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To Walk a Path in Anzio

Issue 31 by Alison Relyea

Every Memorial Day, the lines of this poem interrupt my thoughts, popping in at odd moments as I watch my children jump in a pool or take a bite of a burger. In eighth grade, I had to memorize a poem from a photocopied packet of famous poems as part of an English assignment. In my fuzzy memory, I am sitting at our kitchen table while my mom makes dinner.

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I Am a Stalwart: Part One

Issue 31 by David Kennedy

The first gathering of the Stalwarts was, of necessity, an intimate one. It had been far too long since the social business of politics had occurred under the supervision of Kate Chase. Mary Todd Lincoln being of a sour disposition, and unattractive besides, the great Washington salon of the war years had not been the White House, but the Chase residence.

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Finding My Dead Brother

Issue 31 by Eli Jacobs

My family secret goes back to 1994. My brother Danny was dying of AIDS in a lower Manhattan hospital. I was thirty-one and I’d been living in Israel since I’d moved there from New York in 1986. I hardly ever went back home. I didn’t go to New York to visit Danny in the hospital. I sent a few letters.

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Bamboo Grows Straight to the Sky

Issue 31 by Janet Wells

Beyond the thatched eaves of the school building, the Moie River shimmered in the hazy midday sun, its green oxbows carving through steep lush mountains. From afar the refugee camp’s rows of bamboo huts, nestled among palm and banana trees, looked like a tropical paradise. Up close, the terraces were barren hard-pack dirt, the weathered shelters so close together neighbors could climb onto one another’s porches.

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Here Comes a Regular

Issue 31 by Dave Boeckhout

HE SHIFTS IN HIS seat atop barstool, a lean-to-sinewy build weighed down by an epic hangover. He locks a gaze on his nemesis and stews. A nonchalant simmer boils up into something resembling a care, in the presence of one who has done him wrong.
“Damn you,” he mutters, upgrading his stare to a glare in glowering at a fifth of bourbon one splash above empty.

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River of Steel

Issue 31 by Ed Davis

The country east of Roseville is a gentle plain of grassland and houses, tilting steadily upwards toward the Sierra Nevada. It’s a gradual climb that an automobile wouldn’t notice, but the eastbound freight labored at it, all six power units throwing thick black smoke into the afternoon sky.
In their boxcar Lynden and The Duke stood like sailors on a rolling deck — hands clasped at their backs, feet wide apart, faces thrust forward into the wind.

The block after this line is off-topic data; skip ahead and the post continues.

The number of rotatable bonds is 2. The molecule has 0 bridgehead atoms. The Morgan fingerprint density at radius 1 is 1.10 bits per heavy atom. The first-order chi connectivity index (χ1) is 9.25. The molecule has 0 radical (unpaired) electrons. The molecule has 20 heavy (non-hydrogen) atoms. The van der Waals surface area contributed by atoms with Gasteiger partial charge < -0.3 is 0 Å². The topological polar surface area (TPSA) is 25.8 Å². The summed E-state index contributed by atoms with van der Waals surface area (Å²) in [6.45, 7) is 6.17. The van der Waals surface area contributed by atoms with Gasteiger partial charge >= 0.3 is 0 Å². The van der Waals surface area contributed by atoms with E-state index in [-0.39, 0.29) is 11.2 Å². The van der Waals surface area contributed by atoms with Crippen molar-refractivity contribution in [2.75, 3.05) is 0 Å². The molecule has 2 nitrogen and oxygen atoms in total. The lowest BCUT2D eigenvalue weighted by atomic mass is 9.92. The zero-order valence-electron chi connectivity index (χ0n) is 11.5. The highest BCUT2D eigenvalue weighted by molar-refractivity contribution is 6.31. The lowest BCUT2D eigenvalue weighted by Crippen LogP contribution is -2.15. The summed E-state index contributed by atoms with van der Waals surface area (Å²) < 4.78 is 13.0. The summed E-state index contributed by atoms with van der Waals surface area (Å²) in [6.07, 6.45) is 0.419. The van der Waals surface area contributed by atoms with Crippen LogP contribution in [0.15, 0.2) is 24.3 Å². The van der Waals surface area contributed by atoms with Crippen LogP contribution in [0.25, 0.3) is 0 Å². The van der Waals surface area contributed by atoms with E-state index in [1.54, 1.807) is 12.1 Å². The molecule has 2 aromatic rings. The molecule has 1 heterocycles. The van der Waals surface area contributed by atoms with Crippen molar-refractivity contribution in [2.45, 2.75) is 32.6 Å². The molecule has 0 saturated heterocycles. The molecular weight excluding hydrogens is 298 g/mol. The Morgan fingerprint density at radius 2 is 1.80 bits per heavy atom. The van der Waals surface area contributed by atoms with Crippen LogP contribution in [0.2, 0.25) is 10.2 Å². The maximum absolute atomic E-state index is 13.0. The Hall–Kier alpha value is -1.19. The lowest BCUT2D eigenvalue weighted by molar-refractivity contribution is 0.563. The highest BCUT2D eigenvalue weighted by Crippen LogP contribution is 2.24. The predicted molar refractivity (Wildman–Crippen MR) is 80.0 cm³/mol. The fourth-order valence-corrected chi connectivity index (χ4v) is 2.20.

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The Northland

Issue 31 by Christopher Ryan

The northern lights have a sound, you know. Like static but grander. The electricity of eels, not machines. The first time I’d heard their song, I had just arrived at the upper reaches of Finland’s Bothnian Bay, and while standing there at the edge of the sea with the lights shimmying and quavering above me, for a moment, finally, I wasn’t staring at my feet, the pavement, or the cracks in the earth. I was actually watching, truly listening.

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Not a Child’s Game

Issue 31 by Phyllis Reilly

Erin goes to Coney Island. The year is 1952.
Long before the bus makes the familiar turn towards the shore, she can smell Sheepshead Bay. The saltwater, combined with steam clams and the scent of cotton candy, makes her nauseous. As they approach Coney Island, Erin looks out the window and watches the people walking along the boardwalk. The August heat hangs like a weight over the day, making everyone move in slow motion like they are stuck in wet cement.

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Not Jack

Issue 31 by E. Farrell

“I don’t believe in God.”
That’s the first thing Jack Reed says in class. Not surprising really, Mickey Powell thinks. Most years there is someone, more often a guy than a girl, who wants to define the terms of engagement on the first day, to get the battle, so to speak, onto ground he felt safe on. And what do kids know about God, anyway? What does anyone know?

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Possession

Issue 31 by Pat Hanratty

“You’re awake, Ronnie,” the big woman said. She was sitting at the foot of my bed. A man, decidedly less portly, was standing next to her, smiling. Who were these people? The room seemed out of focus. I couldn’t understand why they were calling me ‘Ronnie,’ when my name was Harry. And where was my lovely Monique? What in the hell was going on?

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Describe How You Feel in One Word

Issue 31 by Ali Wilding

Left with no alternative, Kate had decided to believe in God. She prayed to him each morning on her knees.
And then this, sudden as rain.
She stood alone in their bedroom, reflected in the long mirror that had once belonged to her mother.

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The Bet & The Dirge

Issue 31 by Thomas Weedman

I walk the orchard in my Sunday suit, black Oxfords dusted with gypsum and dirt. Ten thousand apple trees bower sans scabbed bark or a plague of beetle borers. Hard to believe the ginger dwarfs grew at all. They bulge trunks and muscle boughs heaped with green leaves and red apples. Rows even hummock deer shit without fences to keep out the wildlife that feast on the fallen fruit. It’s sweltering out.

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